Elders especially will be impacted by bank closure
As of noon November 27, the Kinuso ATB (Alberta Treasury Branch) is set to close, but residents are petitioning to keep it open. It is the only bank in the hamlet.
“We have petitions all over,” says Donna Holmes, Swan River First Nation Social Development Director. The closure of the bank will impact the whole community, but will be especially hard on the elders. Many don’t have vehicles to drive to Slave Lake or High Prairie to go to the bank.
“I’ve been on the phone since I heard this,” says Holmes, “talking to anyone who can keep it open.” So far, she’s left messages at ATB, Big Lakes County, MLA Pat Rehn’s office, etc.
Swan River and the Hamlet of Kinuso are joined at the hip into one community.
“Kinuso is a seniors’ town,” says Tony Ahn, owner of Kinuso AG Foods. Many of these seniors don’t have computers to do internet banking.
Sporadic internet outside of town is another reason residents might not be able to switch from in-branch to online banking.
“At ATB, our customers are at the heart of everything we do,” says Aly Sumar, senior vice president at ATB Financial. “A closure is only done after extensive consideration of many factors, including the frequency of in-branch transactions and ensuring we can continue to support our customers, both virtually and at other ATB locations nearby. We have listened to the local community and our teams are considering their feedback. In the meantime, we continue to work with the community to make banking work for our local customers.”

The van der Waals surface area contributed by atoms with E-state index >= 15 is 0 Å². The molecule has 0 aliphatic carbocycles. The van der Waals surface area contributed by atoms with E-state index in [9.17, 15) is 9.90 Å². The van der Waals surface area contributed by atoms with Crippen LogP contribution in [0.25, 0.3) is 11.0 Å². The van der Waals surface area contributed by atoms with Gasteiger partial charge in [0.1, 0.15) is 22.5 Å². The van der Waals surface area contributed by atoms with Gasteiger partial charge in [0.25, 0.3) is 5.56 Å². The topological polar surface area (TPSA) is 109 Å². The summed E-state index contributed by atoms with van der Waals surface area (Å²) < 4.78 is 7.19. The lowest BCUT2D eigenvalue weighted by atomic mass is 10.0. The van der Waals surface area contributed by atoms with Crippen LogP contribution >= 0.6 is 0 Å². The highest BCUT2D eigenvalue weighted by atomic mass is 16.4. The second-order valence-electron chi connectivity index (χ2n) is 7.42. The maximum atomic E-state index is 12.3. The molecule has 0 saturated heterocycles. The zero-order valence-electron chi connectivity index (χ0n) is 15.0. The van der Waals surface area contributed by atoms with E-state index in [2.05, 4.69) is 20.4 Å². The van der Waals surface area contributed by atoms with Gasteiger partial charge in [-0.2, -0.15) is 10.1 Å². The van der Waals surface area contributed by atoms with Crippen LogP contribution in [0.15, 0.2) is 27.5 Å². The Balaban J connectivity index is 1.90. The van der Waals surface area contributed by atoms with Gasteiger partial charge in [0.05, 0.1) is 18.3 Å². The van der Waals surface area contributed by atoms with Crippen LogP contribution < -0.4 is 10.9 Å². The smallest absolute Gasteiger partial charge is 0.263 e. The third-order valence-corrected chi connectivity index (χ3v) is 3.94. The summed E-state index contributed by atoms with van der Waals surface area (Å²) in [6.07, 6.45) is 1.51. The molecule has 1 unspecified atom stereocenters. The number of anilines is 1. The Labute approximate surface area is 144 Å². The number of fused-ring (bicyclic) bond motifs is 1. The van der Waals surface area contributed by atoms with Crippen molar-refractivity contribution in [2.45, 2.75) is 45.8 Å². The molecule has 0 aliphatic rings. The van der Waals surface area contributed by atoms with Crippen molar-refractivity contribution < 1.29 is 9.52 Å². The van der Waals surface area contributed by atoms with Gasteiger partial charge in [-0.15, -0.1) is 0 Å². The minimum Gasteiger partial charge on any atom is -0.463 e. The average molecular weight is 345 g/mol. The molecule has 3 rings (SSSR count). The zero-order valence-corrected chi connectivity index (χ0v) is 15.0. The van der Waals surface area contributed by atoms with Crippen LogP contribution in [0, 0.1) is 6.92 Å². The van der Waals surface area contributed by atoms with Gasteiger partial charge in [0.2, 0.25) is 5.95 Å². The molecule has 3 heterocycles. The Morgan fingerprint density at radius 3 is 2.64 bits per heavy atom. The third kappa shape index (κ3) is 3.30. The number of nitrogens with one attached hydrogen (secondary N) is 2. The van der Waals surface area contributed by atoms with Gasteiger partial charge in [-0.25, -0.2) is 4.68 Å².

There are petitions in all of the businesses in town and at the band office.
Petitions are collected twice a week, says another organizer. As of Nov. 4, 260 people had signed. These petitions were sent to the ATB in Slave Lake and upper management.
Kinuso is an ATB Financial agency, not a branch. A full-service branch is distinct from an agency in its operations. The Kinuso agency has been open since 1993.
The woman who currently runs the bank is retiring, says Holmes. There is someone lined up and willing to take over the franchise, but ATB decided to close the bank instead.
The current and potential future franchise owner were not able to comment on the closure.
There are 468 people living on Swan River, says Holmes. Over half of these are adults, of whom the majority use the ATB. Not all of them have accounts, but they cash their cheques there.
Ahn has banked with ATB for over 20 years.
Asked what impact the ATB closure while have on his business he says, “I think a lot, because most of our residents in Kinuso have an ATB account. And surrounding communities as well. Because the ATB is here, they come to Kinuso and stop by my business, as well.”
The nearby communities are Faust and Driftpile First Nation.
As of 2016, says stats Canada, the population of Kinuso was 182. Faust was 261. Driftpile First Nation was 825.
Another challenge facing Ahn is what to do about daily cash deposits once the only bank in town closes.
“We’re trying to talk them (ATB) into staying,” says Barry Boisvert, owner of Kinuso Mercantile. The store currently banks with RBC, but Boisvert is willing to switch if it means keeping a bank in Kinuso.
The bank closure will make it difficult for local nonprofits, who depend on volunteers, says local resident Everett Samuelson, who owns a business and volunteers in the area.
At the moment, the Kinuso ATB is open from 10 a.m. to 2:30 p.m. Monday to Friday.